20 December 2018 by Ben Harber and Kathy-Ann Pearce
Part two of our guide to corporate governance reforms and forthcoming annual reporting obligations
In this second part of our guide to corporate governance reforms and forthcoming annual reporting obligation we will look at the other aspect of the reforms under the Companies (Miscellaneous Reporting) Regulations 2018 (the Regulations) and the revised UK Corporate Governance Code (the Code).
This article will focus on the changes to remuneration reporting within the director’s and remuneration committee reports, together with the nomination committee and the revised AGM reporting requirements.
Under the provisions of both the Regulations and Code, as previously stated, these reforms will take effect from accounting periods on or after 1 January 2019, with first reporting due in 2020. There are however, a few exceptions highlighted below.
The Regulations set out additional information needed for disclosure in this report with respect to executive pay or pay ratios.
It provides that UK companies (quoted and UK registered) with more than 250 UK employees publish and explain their pay ratio for a CEO’s total remuneration (a Single Total Figure of Remuneration) to the median, 25th and 75th percentile full-time equivalent remuneration of their UK employees (taking into account wages, taxable benefits, annual bonuses and other incentive plans).
The information must then be published in a prescribed form, accompanied by specific information in support, explaining whether and why the company believes the ratio is consistent with the wider policies on employee pay, reward and progression. Further guidance can be found in the Government’s Q&A.
In addition, UK quoted companies are required to disclose directors’ remuneration, and the effect of potential future share price increases on executive pay outcomes for periods of more than one financial year, assuming a share price growth of 50% over that period. This will have to be stated in the next ‘new’ remuneration policy.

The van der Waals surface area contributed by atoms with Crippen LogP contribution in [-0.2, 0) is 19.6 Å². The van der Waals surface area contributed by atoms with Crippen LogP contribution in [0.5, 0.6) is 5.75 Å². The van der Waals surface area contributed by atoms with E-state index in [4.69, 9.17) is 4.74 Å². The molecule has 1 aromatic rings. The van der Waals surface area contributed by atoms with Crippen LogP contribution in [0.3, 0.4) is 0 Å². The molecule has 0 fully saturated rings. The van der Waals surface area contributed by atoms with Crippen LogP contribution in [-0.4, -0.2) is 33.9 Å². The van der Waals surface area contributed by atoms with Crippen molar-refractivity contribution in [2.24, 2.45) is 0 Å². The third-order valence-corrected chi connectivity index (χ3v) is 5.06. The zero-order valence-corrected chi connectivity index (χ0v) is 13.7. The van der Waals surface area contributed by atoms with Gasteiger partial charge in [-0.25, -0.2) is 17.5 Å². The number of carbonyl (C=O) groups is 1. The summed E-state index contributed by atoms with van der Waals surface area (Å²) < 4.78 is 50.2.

In practical terms, companies will need to determine what necessary steps should be taken in order to meet with these requirements. There is a significant amount of data to be analysed and disclosed in a prescribed form, therefore, ensuring that the data capture processes are aligned with this format would ensure the relevant information is correctly reported.
The provisions on remuneration will be exempt from the 2020 reporting period requirement and will apply to all new or changes to existing remuneration policies made in 2019.
The revised Code extends the remit of the remuneration committee and provides that the committee be required to review the remuneration of the workforce together with any related policies as well as setting pay for all senior management below board level.
This places a bigger responsibility on the committee in respect of the company’s operations as they will be responsible for setting director’s pension arrangements in line with those of the workforce.
“Boards will also be required to conduct board evaluations, with the results disclosed in the annual report”
The committee must also ensure that director’s termination payments do not reward poor performance and that compensation is reflective of the director’s obligation to mitigate loss.
The committee will be required to provide detailed content around termination payments within the annual report. As a result, the chair of the committee will be required to have at least one-year’s prior remuneration committee experience.